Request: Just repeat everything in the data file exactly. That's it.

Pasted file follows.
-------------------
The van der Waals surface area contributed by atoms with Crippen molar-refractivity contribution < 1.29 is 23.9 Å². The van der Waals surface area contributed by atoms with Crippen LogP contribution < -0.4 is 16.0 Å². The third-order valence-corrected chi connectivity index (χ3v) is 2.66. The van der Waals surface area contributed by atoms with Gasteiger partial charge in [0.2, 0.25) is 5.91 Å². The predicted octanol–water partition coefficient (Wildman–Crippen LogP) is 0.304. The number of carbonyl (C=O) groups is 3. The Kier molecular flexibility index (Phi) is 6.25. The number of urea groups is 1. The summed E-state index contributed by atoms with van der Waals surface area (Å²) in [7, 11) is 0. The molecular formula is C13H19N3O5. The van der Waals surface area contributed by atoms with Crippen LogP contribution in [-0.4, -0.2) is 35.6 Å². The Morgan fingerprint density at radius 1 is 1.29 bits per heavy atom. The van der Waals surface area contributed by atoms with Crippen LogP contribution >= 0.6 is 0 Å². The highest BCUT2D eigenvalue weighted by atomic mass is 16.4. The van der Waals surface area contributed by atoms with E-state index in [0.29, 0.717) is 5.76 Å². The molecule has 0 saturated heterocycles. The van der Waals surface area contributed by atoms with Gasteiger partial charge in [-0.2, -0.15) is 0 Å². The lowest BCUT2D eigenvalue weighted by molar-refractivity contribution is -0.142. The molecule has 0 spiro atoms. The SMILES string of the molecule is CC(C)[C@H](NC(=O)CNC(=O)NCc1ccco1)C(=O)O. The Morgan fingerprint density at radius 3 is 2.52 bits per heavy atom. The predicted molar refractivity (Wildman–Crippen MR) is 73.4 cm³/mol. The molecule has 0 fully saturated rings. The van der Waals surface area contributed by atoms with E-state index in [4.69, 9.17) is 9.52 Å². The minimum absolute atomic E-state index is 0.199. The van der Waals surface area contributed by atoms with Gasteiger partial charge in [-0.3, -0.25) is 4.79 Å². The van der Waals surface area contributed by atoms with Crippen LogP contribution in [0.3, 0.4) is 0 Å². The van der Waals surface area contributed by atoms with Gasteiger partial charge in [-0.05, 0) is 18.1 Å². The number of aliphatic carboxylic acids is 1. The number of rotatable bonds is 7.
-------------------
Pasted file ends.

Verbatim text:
The van der Waals surface area contributed by atoms with Crippen molar-refractivity contribution < 1.29 is 23.9 Å². The van der Waals surface area contributed by atoms with Crippen LogP contribution < -0.4 is 16.0 Å². The third-order valence-corrected chi connectivity index (χ3v) is 2.66. The van der Waals surface area contributed by atoms with Gasteiger partial charge in [0.2, 0.25) is 5.91 Å². The predicted octanol–water partition coefficient (Wildman–Crippen LogP) is 0.304. The number of carbonyl (C=O) groups is 3. The Kier molecular flexibility index (Phi) is 6.25. The number of urea groups is 1. The summed E-state index contributed by atoms with van der Waals surface area (Å²) in [7, 11) is 0. The molecular formula is C13H19N3O5. The van der Waals surface area contributed by atoms with Crippen LogP contribution in [-0.4, -0.2) is 35.6 Å². The Morgan fingerprint density at radius 1 is 1.29 bits per heavy atom. The van der Waals surface area contributed by atoms with Crippen LogP contribution >= 0.6 is 0 Å². The highest BCUT2D eigenvalue weighted by atomic mass is 16.4. The van der Waals surface area contributed by atoms with E-state index in [0.29, 0.717) is 5.76 Å². The molecule has 0 saturated heterocycles. The van der Waals surface area contributed by atoms with Gasteiger partial charge in [-0.2, -0.15) is 0 Å². The lowest BCUT2D eigenvalue weighted by molar-refractivity contribution is -0.142. The molecule has 0 spiro atoms. The SMILES string of the molecule is CC(C)[C@H](NC(=O)CNC(=O)NCc1ccco1)C(=O)O. The Morgan fingerprint density at radius 3 is 2.52 bits per heavy atom. The predicted molar refractivity (Wildman–Crippen MR) is 73.4 cm³/mol. The molecule has 0 fully saturated rings. The van der Waals surface area contributed by atoms with E-state index in [4.69, 9.17) is 9.52 Å². The minimum absolute atomic E-state index is 0.199. The van der Waals surface area contributed by atoms with Gasteiger partial charge in [-0.3, -0.25) is 4.79 Å². The van der Waals surface area contributed by atoms with Crippen LogP contribution in [0.3, 0.4) is 0 Å². The van der Waals surface area contributed by atoms with Gasteiger partial charge in [-0.05, 0) is 18.1 Å². The number of aliphatic carboxylic acids is 1. The number of rotatable bonds is 7.